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Old 07-26-2019, 09:04 AM   #12
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I would want a buffer before retiring into an overpriced market like this. I know people say it is "built in" or "baked in" to the calculators, but those are based on historical data and are not necessarily predictive. Also, if you retire at 95% success, you are more likely to hit the 1 in 20 scenario than retiring with the same odds in a down market. Just my opinion.
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Old 07-26-2019, 09:15 AM   #13
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I second the opinion that you should revisit asset allocation. IMO, true FI would be the ability to fund your lifestyle with passive income- interest, dividends, rents, etc.

Also, retiring from your current position doesn't mean you'll never earn another dollar. Maybe you can think of some ways to supplement retirement with less stressful part time work? There really are thousands of ways smart people can make money without collecting a paycheck.
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Old 07-26-2019, 09:17 AM   #14
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Your post is typical and many of us could have or did post the same thing.

All I can say is that you need to just jump and let it happen. It may take a few months before you feel comfortable, but you are adjusting to a radical change and, of course, it feels different and perhaps not right initially. Take time to figure out what you enjoy doing now. It may well not be what you used to enjoy on weekends.You'll probably have to renegotiate roles with your spouse, but that may end up being more enjoyable for both of you, as you'll have more flexibility with your time.

I retired at 54 and have never regretted a day, nor a dollar left on the table - I'll die with excess, so who cares?

Good luck.
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Old 07-26-2019, 10:51 AM   #15
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I would want a buffer before retiring into an overpriced market like this. I know people say it is "built in" or "baked in" to the calculators, but those are based on historical data and are not necessarily predictive. Also, if you retire at 95% success, you are more likely to hit the 1 in 20 scenario than retiring with the same odds in a down market. Just my opinion.
The OP could mitigate that SORR by starting out retirement with a low equities position and spending from fixed income and letting equities grow. For example, if their withdrawals are 4% and they are comfortable with 60/40 they could start with 30/70 or thereabouts and just spend from fixed income and monitor their AA as it creeps up with equity growth and fixed income spending.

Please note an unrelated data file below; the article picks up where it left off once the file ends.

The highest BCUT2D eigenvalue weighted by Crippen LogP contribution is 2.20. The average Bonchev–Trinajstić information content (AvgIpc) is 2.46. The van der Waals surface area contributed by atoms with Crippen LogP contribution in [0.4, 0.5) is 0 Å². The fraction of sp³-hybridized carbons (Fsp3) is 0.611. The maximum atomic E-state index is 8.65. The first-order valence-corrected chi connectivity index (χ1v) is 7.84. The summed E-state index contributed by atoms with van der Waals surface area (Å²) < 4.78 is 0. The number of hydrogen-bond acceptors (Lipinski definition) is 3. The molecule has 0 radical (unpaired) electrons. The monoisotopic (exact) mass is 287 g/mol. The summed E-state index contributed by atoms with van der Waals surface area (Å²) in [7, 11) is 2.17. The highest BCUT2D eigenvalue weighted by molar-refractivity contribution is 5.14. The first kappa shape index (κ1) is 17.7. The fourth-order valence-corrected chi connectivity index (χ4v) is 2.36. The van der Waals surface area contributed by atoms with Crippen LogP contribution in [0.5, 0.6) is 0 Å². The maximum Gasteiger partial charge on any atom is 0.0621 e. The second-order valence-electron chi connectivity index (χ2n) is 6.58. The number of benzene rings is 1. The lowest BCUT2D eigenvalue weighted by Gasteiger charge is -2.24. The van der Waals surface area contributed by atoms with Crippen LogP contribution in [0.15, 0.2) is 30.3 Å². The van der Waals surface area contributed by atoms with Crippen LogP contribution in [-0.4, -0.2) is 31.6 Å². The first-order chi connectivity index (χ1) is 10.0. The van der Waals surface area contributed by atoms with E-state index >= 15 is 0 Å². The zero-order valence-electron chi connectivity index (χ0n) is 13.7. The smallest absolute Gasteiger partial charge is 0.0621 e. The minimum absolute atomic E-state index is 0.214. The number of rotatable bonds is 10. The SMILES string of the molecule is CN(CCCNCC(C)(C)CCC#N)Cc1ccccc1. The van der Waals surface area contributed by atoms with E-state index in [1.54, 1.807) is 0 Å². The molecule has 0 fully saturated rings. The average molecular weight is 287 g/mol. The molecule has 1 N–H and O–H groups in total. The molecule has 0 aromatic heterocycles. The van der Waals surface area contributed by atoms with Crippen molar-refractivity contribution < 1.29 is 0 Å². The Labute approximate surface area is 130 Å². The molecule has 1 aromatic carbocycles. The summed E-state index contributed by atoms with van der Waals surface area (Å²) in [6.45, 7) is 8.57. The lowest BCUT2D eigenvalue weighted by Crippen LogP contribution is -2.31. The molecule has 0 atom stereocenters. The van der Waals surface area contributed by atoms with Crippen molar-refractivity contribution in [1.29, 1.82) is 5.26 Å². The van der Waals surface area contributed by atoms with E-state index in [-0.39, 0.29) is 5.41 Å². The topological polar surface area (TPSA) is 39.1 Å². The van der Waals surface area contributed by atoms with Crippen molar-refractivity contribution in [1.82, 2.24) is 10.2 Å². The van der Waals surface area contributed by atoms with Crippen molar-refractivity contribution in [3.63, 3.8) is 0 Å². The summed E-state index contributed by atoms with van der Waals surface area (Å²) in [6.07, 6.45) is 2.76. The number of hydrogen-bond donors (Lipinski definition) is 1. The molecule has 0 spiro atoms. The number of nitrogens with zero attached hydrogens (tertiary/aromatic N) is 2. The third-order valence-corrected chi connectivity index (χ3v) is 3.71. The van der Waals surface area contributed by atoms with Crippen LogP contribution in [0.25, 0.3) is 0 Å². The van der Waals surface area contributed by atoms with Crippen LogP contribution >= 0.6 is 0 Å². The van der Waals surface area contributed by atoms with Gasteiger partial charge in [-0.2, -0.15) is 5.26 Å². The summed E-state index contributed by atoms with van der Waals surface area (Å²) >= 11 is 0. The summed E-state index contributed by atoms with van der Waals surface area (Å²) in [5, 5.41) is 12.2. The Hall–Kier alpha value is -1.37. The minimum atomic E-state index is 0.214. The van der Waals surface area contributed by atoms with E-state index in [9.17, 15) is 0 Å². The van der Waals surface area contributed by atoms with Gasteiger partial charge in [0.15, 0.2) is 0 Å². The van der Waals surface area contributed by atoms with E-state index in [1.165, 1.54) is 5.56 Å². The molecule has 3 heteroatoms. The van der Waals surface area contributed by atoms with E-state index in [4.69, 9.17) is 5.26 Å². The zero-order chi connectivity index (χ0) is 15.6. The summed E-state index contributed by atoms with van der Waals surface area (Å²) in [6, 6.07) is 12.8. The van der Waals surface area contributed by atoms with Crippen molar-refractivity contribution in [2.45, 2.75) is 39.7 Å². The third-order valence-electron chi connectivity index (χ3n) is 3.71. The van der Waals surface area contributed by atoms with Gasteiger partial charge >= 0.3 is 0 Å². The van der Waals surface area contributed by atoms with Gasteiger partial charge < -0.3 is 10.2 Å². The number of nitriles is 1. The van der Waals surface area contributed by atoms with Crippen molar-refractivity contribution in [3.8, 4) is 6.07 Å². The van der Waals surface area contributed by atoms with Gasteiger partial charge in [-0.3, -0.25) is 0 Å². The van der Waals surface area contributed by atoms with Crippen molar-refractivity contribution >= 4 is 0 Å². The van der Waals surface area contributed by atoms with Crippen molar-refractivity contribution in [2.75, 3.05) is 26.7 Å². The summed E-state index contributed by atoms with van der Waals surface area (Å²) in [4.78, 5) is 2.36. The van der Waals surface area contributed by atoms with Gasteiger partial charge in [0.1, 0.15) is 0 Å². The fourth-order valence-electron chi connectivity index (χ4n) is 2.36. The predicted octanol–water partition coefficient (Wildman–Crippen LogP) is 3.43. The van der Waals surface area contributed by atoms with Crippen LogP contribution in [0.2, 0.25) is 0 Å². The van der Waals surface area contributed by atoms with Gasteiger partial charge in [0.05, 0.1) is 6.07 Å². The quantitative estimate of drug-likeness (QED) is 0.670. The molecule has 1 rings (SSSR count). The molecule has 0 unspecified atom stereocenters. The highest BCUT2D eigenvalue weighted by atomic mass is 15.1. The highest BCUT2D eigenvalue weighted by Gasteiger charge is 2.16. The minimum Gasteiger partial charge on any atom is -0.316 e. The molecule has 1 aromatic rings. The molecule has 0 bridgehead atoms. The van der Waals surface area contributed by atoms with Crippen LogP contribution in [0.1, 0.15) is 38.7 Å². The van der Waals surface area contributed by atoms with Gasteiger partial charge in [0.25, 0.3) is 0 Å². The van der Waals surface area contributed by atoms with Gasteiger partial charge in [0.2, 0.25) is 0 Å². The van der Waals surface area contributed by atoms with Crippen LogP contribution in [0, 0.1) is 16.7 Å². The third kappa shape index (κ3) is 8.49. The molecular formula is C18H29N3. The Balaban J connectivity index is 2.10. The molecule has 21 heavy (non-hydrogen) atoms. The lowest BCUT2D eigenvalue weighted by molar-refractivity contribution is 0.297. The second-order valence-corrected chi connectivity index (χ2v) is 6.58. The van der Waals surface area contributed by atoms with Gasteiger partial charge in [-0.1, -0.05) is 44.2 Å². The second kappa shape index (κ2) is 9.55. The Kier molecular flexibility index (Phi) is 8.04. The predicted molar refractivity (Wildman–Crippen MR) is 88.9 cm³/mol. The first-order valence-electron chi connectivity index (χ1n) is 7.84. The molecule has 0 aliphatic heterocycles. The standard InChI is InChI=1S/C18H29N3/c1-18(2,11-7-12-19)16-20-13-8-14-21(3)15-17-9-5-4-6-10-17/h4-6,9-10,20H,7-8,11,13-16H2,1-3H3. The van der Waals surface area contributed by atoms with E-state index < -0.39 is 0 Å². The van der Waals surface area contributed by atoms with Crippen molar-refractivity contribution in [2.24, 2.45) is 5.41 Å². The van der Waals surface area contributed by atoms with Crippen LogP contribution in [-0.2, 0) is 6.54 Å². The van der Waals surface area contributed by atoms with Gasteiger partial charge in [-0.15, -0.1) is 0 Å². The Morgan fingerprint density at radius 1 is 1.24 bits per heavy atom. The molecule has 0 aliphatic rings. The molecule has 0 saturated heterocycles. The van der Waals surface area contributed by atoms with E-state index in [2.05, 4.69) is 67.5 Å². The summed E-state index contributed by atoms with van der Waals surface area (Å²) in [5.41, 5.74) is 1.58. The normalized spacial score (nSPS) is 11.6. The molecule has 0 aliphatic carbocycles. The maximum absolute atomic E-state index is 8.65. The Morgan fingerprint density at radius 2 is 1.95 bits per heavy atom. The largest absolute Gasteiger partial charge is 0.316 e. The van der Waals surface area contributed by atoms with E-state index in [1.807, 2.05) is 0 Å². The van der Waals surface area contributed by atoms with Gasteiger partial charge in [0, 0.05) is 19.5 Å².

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Old 07-27-2019, 09:15 AM   #16
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I read somewhere that if you can take off 20% of your investment portfolio (too assume a serious correction) and redo the retirement calculator, and still have enough to either generate enough or allow for 4% withdrawal rate then you are really ready. Of course if you are prepared to easily cut your annual expenses in a meaningful way each year you might also be ready.

For example we travel a lot and well. We also dine out. Could cut expenses by 50k by eating at home and not traveling one year so if the market changes we are prepared to change with it. Until then, let the good times roll.

Another problem with most of those calculators are they don’t deal with changing lifestyle and budgets as we age. I assume for calculators that I will live to 95 (which ain’t gonna happen!) but I am not going to travel as I do now after 80, or perhaps need the golf membership, 2nd home, or a million of the things I budget for now.

Personally I find the best retirement calculator is a detailed expense budget for the next stages of my life and have one calculated for each five year period. Easy to adjust for inflation of course.
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Old 07-27-2019, 09:25 AM   #17
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I read somewhere that if you can take off 20% of your investment portfolio (too assume a serious correction) and redo the retirement calculator, and still have enough to either generate enough or allow for 4% withdrawal rate then you are really ready. Of course if you are prepared to easily cut your annual expenses in a meaningful way each year you might also be ready.

For example we travel a lot and well. We also dine out. Could cut expenses by 50k by eating at home and not traveling one year so if the market changes we are prepared to change with it. Until then, let the good times roll.